The Nepali language was originally called Khaskura (the language of the Khas―rice farmers of Nepal’s western hills). Later, it was called Parbatiya (the language of the people of the hills), and still later, as Gorkhali (the language of the Gorkhas). Although Nepal had 11 million native speakers of the Nepali language as per Census 2001, it is spoken by many people of Nepali origin worldwide. For example, 2.9 million Indians of Nepali origin speak Nepali according to India Census 2001. But, since there are more than100 ethnicities in Nepal, there are 92 other languages as well (plus one mentioned as ‘unknown’, according to Nepal Census 2001.
Nepal’s languages can be divided according to origin: Indo-Aryan, Tibeto-Burman, Mongolian, and indigenous. According to one study (Linguistic Surveys in Nepal: A Glimpse, Dan Raj Regmi), the Tibeto-Burman language family comprising 57 languages is the largest in terms of a number of languages whereas Indo-Aryan language family, though having 17 languages, is the largest in terms of the number of speakers.
Maithili: It is used in south-eastern Terai: mainly Janakpur, Sagarmatha and Koshi Zones. It is also the primary language 12.18 million Indians of Bihar, Jharkhand and parts of West Bengal.
Bhojpuri: It is spoken in southern Nepal: Rautahat, Bara, Parsa, Chitwan, Nawalparasi and Rupandehi districts. It is also a major language of India: especially of Bihar, Jharkhand and Uttar Pradesh.
Tharu: It has different dialects influenced by neighbouring Indian languages. Western Nepal’s ‘Dangaura’, ‘Kathoriya’ and ‘Rana’, are variants of Urdu and Awadhi of Uttar Pradesh and ‘Chitwania’ is a variant of Bhojpuri while ‘Kochila’ is a variant of Maithili in eastern Nepal.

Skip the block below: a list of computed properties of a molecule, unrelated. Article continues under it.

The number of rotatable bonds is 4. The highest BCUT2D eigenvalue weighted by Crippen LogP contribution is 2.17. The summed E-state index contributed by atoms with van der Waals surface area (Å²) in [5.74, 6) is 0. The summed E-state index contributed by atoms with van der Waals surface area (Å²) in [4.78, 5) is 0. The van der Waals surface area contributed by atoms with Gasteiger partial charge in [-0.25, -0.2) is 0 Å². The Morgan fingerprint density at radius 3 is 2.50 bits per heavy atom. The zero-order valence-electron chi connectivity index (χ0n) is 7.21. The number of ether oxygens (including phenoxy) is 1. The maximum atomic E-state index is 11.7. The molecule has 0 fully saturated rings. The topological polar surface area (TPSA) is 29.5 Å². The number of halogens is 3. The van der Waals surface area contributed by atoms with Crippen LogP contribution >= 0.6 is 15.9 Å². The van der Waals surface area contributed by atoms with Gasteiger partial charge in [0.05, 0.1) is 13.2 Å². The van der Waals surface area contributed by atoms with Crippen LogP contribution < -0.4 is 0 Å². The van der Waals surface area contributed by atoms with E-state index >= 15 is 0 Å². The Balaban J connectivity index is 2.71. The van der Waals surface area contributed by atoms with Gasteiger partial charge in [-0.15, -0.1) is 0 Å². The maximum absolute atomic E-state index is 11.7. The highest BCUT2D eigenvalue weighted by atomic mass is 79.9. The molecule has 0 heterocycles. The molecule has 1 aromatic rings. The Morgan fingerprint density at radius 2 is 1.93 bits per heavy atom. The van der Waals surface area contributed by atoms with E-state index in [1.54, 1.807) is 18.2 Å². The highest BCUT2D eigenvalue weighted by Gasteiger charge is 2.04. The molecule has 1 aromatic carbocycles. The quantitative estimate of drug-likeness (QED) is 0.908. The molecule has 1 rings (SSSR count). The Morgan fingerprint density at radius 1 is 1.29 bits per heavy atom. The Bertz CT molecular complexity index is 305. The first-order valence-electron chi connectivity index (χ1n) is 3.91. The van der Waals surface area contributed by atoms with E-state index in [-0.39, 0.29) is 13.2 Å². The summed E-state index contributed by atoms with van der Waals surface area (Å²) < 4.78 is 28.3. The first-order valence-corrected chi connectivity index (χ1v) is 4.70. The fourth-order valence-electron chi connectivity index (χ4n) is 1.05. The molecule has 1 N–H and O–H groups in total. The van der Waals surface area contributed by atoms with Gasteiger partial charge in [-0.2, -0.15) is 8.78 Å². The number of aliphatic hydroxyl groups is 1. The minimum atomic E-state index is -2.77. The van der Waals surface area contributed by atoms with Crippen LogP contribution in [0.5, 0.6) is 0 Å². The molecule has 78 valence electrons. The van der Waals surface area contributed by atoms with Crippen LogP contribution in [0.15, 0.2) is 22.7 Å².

Tamang: There are five dialects: eastern Tamang, northwestern Tamang, Southwestern Tamang, Eastern Gorkha Tamang, and Western Tamang. It is spoken in Sindhupalchowk, Rasuwa, Lalitpur, Dhading, Makwanpur, Nuwakot, Ramechhap, Dolakha, Chitwan and Kavreplanchowk districts.
Nepal Bhasa: It is the language of the Newars of Kathmandu Valley. The first original book in this language is a chronicle called ‘Gopalraj Banshawali’ while the oldest book, ‘Haramekhala’ (1374 AD), is a translation.
Magar Kura: Magar Kura is the language of the Magars and is spoken in the western, mid-western and eastern hills. The script is known as ‘Akha Lip’”.The Kham Magar of the far western districts speaks the Kham Magar language while the Magars of Dolpa District speak Tarali or Kaike dialects.
Awadhi: The major language of central Uttar Pradesh in India, Awadhi is spoken in Lumbini, Rapti and Bheri Zones of Nepal.
Bantawa: A part of the Kiranti group of languages, it is classified into eastern Bantawa (Dhankuta), western Bantawa (Amchoke, Sorung, Saharaja), northern Bantawa (Dilpali, Rungchenbung, Yangma) and southern Bantawa (Hatuwali, Hangkhim). It is spoken by the Rais of Nepal’s eastern hills.
Gurung: Gurung, or Tamu Kyi, is spoken in two dialects, eastern Gurung and western Gurung and spoken by the Gurungs who inhabit the Western Development Region of Nepal.
Limbu: Its script is known as Sirijangga and it is one of the two dozen Kiranti languages with four main dialects: Panchthare, Phedape, Chatthare and Taplejunge. The Limbus, who live in the eastern hills, call themselves Yakthumbas and their language as Yakthungpan.
Bajjika: People living in Sarlahi and Rauthat districts of Nepal’s Terai speak the language. A Bihari language, it serves as a transition between Bhojpuri and Maithili.
Many Nepali languages are now endangered and according to a study (Linguistic Surveys in Nepal: A Glimpse, Dan Raj Regmi) only 18.47% (17) of the total languages have been categorized as safe languages and 16.30% (15) languages are almost safe while 23.91% (22) are endangered with 12 in the serious category.